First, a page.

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City of Hamilton fights to overturn bid to abolish it

Hamilton City Hall (File photograph)

The City of Hamilton continued its battle for survival yesterday in the face of a government plan to turn both of the island’s municipalities into quangos and end local elections.

The Supreme Court earlier ruled that the Municipalities Reform Act was not unconstitutional.

But Sir Jeffrey Jowell, the counsel for the city, told the Court of Appeal yesterday that Chief Justice Narinder Hargun had not properly handled the constitutional complaints.

Sir Jeffrey said: “The Chief Justice very much located this case in the realm of ordinary legislative regulatory activity, not willing at all to intervene in anything that he regarded as political.

“In that way, the whole judgment rather skews the issues away from the constitutional into the area of political opinion.”

Sir Jeffrey added that the legislation amounted to an “abolition” of the Corporation of Hamilton and it should not have been watered down to a question of political opinion.

He added: “The abolition of elections – people who have been residents in the City of Hamilton for generations now being told they must accept an essentially appointed body that is going to express their so-called voice, where there will be no direct voice whatsoever – that is the reason I am trying to locate this matter in constitutional principle and human rights, specifically the right of expression.”

Sir Jeffrey said the legislation would result in a deprivation of property from the municipality.

The legislation was approved by the House of Assembly but rejected by the Senate. The Upper House, however, can only delay legislation, not halt it.

Sir Jeffrey told the court that “deprivation of property” did not necessarily mean that a property had been taken, but it could still have a major effect on the property owner.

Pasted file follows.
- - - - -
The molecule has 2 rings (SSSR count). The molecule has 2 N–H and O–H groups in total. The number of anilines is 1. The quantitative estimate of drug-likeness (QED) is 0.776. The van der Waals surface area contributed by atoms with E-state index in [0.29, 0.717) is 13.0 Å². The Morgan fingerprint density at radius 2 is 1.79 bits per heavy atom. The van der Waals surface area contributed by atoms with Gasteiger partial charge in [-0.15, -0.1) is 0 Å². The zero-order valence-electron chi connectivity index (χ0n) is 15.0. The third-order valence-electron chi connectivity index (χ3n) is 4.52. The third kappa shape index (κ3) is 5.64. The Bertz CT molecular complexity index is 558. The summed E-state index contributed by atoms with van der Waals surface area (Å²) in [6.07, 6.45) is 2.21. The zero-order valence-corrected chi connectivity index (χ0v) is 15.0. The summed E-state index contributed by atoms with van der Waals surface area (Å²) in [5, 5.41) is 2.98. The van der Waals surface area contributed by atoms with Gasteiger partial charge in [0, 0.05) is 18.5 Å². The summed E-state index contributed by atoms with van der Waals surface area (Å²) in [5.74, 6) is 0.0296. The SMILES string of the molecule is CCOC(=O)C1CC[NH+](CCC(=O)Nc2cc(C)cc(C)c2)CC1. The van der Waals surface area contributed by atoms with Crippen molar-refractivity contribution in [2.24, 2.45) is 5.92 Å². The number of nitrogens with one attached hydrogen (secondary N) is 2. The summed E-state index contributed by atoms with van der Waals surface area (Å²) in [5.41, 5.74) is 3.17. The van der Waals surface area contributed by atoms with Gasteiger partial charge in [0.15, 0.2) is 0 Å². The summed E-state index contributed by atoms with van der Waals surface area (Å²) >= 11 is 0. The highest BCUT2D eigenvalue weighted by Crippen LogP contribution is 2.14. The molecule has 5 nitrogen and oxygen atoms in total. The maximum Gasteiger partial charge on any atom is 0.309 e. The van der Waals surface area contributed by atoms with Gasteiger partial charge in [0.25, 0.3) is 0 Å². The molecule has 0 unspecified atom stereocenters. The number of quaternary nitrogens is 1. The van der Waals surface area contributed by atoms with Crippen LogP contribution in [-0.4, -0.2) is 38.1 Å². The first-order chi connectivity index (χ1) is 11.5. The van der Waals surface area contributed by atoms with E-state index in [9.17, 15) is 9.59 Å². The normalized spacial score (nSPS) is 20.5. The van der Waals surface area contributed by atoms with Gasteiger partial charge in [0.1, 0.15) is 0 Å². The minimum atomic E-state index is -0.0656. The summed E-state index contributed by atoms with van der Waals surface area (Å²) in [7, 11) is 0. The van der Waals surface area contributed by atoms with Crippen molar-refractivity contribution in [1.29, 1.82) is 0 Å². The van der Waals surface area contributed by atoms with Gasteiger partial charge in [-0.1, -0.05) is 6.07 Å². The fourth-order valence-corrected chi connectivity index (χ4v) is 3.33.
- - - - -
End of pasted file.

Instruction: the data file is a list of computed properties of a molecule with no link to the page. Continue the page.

Sir Jeffrey said that the corporation would be required to get government permission to sell its property under the legislation and the relevant minister could order the corporation to give over its property.

He added: “It certainly permits that kind of compulsory taking – and that would be a compulsory taking.”

Sir Jeffrey said the Government had pushed forward with several earlier amendments which gave the minister greater powers over the municipalities and “neutered” them.

He added: “The proposed reform act then goes even further by proposing that municipal elections are abolished.”

The minister would appoint the mayors and half of the councillors and the other councillors would be appointed by the minister on the recommendation of a selection committee – also appointed by the minister – under the legislation.

Sir Jeffrey said: “The effects of the amendment acts culminating in the 2019 Bill is to place the corporation and its assets entirely under the control of government.

“We regard this at least as a deprivation of the property and, at most, a taking.”

He said the corporation saw the action as a “strangulation” or a “land grab” and the removal of elections was an “invasion of free political speech”.

Sir Jeffrey added: “This actually removes the voice of the voters and dismisses the existing councillors.

“It is very much in the realm of political speech and offends in all sorts of other ways a democratic situation, even if one believes that the legislature can do absolutely anything it wishes to do.”

The Corporation of Hamilton asked the Supreme Court earlier this year to find that the legislation was unconstitutional because it would grant government “overwhelming” control over the municipalities and their properties.

But the Government argued that the municipalities would retain control of their properties as quangos and the legislation would improve co-operation between the corporations and the Government.

Mr Justice Hargun ruled in April that the Government claiming management control over the corporation did not amount to deprivation of property and the corporation’s constitutional claim could not succeed.

He added: “Beyond that, the merits of any legislation belonging to the realms of politics are not the proper subject matter of judicial determinations.”

The hearing continues.

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